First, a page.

83. Julius Caesar, 46 BC. Aureus (Gold, 20.5mm, 8.04 g 9), with Aulus Hirtius, as praefectus urbi, Rome. C.CAESAR COS TER Veiled female head to right (Pietas?). Rev. A.HIRTIVS.PR Lituus, jug and axe. Babelon (Hirtia) 1, (Julia) 22. BMCRR 4050. Calicó 37a. Crawford 466/1. CRI 56. RBW 1636. Sydenham 1018. Toned. With an interesting engraver’s mistake on the reverse. About extremely fine. The production of dies by the mint in Rome was very carefully organized and controlled; this meant that many of the craftsmen employed there were highly specialized. There is good evidence that certain engravers did portraits and figures, while others just did legends. Even though the aurei signed by Aulus Hirtius were made very rapidly and in enormous numbers, it is clear that this specialization process was adhered to. On the reverse the legend engraver suddenly found that he had misjudged the spacing and had almost ran out of room: he initially realized that he lacked enough room for the last three letters, S PR. So he drastically squeezed in the S!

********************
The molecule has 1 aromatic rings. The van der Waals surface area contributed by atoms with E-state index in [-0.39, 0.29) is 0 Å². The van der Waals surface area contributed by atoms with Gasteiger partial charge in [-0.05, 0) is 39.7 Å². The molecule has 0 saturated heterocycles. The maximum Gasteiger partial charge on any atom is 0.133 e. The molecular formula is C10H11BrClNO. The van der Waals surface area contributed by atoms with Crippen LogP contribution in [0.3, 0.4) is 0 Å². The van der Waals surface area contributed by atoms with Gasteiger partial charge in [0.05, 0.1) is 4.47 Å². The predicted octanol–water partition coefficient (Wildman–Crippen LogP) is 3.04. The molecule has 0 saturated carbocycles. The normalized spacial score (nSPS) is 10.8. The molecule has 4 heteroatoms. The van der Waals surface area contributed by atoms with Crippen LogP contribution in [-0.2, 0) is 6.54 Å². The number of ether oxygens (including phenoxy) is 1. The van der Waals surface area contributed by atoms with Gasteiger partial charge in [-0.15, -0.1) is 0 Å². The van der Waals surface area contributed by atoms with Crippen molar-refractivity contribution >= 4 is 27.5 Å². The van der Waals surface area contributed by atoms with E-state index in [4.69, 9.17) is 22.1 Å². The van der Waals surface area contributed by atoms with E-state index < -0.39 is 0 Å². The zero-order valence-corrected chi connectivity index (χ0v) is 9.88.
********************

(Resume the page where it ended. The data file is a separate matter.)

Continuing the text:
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84. Julius Caesar, Denarius (Silver, 18mm, 3.59 g 7), struck under the magistrate M. Mettius, March 44 BC. CAESAR IMPER Wreathed head of Julius Caesar to right. Rev. M METTIVS Venus standing left, holding Victory in her right hand, scepter in her left, and leaning her left elbow on a shield atop on globe; before, D. Alföldi 16, pl. cxiii-cxxvi (obverse 13 / reverse 27). Babelon (Julia) 33 and (Mettia) 5. Cohen 35. Crawford 480/17. Cf. Haeberlin 2819-2822 (but with A, C and E). Cf. RBW 1686 (with A). Sear Imperators 101. Sydenham 1055. Rare. A splendid, toned example with an excellent portrait of Caesar. Obverse slightly off center, otherwise, good very fine. Ex Numismatica Ars Classica L, 18 May 2001, 1566. The reverse die of this coin originally bore the letter A, prior to being re-engraved with B, C and, finally, D. K. Kraft first noticed that the wreath worn by Caesar differed significantly from those laurel-wreaths found on earlier types on portraits: for example, those of Venus. Therefore he suggested that it ought to be identified as the golden wreath, which was worn by Caesar at the Lupercalia in 44 BC. M. H. Crawford, however, thought that it was rather the corona aurea that he had been awarded as a triumphator. The same type of wreath had also been voted to Pompey; it has no resemblance to the Etruscan wreaths cited by Kraft.